"Fantasy is a natural human activity. It certainly does not destroy or even insult Reason; and it does not either blunt the appetite for, nor obscure the perception of, scientific verity. On the contrary. The keener and the clearer is the reason, the better the fantasy will it make. If men were ever in a state in which they did not want to know or could not perceive truth (facts or evidence), then Fantasy would languish until they were cured. If they were ever to get into that state (it would not seem at all impossible), Fantasy will perish, and become Morbid Delusion.
For creative Fantasy is founded upon the hard recognition that things are so in the world as it appears under the sun; on a recognition of fact, but not a slavery to it. So upon logic was founded the nonsense that displays itself in the tales and rhymes of Lewis Carroll. If men really could not distinguish between frogs and men, fairy stories about frog-kings would not have arisen. 
Fantasy can, of course, be carried to excess. It can be ill done. It can be put to evil uses. It may even delude the minds out of which it came. But of what human thing in this fallen world is that not true? Men have conceived not only of elves (which, it is important to note here, Tolkien references as being the same as part of Faerie. In fact, the words apparently are derivatives of the same Latin base), but they have imagined gods, and worshipped them, even worshipped those most deformed by their authors' own evil. But they have made false gods out of other materials: their notions, their banners, their monies; even their sciences and their social and economic theories have demanded human sacrifice. Abusus non tollit usum. Fantasy remains a human right: we make in out measure and in our derivative mode, because we are made: and not only made, but made in the image and likeness of a Maker."

JRR Tolkien, On Faerie Stories

I'm beginning to realize that determining the "Christian post-modern" (if it could indeed exist) may be worth my academic time. I might finally have found a graduate school thesis. It is, for that matter, something which could be turned into a doctoral work. 

And I've come to realize that I revere J.R.R. Tolkien's work. He, C.S. Lewis, and J.K. Rowling stand quite distinct as writers of the Christian post-modern: reuniting meta-narrative with reality, as it were. Part of me wishes nothing more than to simply have a desk in the corner of a pub where I can write a great story (and drink great beer). I think, deep down, I always knew I would become a hobbit-esque academic storyteller.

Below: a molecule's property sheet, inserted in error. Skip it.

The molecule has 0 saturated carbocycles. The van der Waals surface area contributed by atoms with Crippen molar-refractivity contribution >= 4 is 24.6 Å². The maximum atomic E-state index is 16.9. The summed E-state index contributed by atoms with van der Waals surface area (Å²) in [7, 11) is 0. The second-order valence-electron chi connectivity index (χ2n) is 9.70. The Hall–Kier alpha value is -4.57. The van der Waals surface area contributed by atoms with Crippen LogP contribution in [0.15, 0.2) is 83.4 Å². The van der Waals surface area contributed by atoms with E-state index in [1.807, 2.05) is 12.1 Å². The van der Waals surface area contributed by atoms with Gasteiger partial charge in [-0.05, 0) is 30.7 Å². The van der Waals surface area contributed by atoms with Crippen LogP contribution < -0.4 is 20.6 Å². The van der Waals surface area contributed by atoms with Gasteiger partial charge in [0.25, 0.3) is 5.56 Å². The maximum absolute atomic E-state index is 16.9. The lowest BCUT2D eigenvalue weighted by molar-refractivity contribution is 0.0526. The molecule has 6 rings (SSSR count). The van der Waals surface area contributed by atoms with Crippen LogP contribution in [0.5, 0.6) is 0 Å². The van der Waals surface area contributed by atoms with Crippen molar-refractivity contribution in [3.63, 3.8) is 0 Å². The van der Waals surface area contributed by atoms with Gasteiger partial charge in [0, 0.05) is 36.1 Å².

And that is how I feel about that. It's the academic in me finally admitting it needs to come out and stay out. 

Word of the Day: Panoply [1) Complete or impressive collection of things. 2) Splendid display. 3) Complete set of arms or suit of armour. Orig. 16th. C. = complete protection for spiritual warfare.]

Quote of the Day: "The Gospels contain a fairy-story, or a story of a larger kind which embraces the essence of all fairy stories." Tolkien

Mar 4, 2012

The Unlikely Disciple - A review

Several weeks ago a friend suggested I read "The Unlikely Disciple." I was uncertain about adding another book to my workload/reading list, but I'm glad I took her advice.

This is the true story of the teenager who did a semester at Liberty University in Lynchburg, Virginia. 

Now, for a little bit of background, before I jump into my own thoughts about the text. Kevin Roose was a sophmore at Browns University. That's right, Browns. As you find out in the first chapter, instead of doing a semester abroad like many of his friends, he chose to do a semester at Liberty, for journalistic interest's sake. 

It has taken me a few weeks to process this book. Roose paints a gracious and revealing picture of life at this fundamentalist baptist university, including his accounts of evangelism, creationism, 'The Liberty Way,' and much more. I was struck by the similarities - and the differences - between Liberty and Redeemer.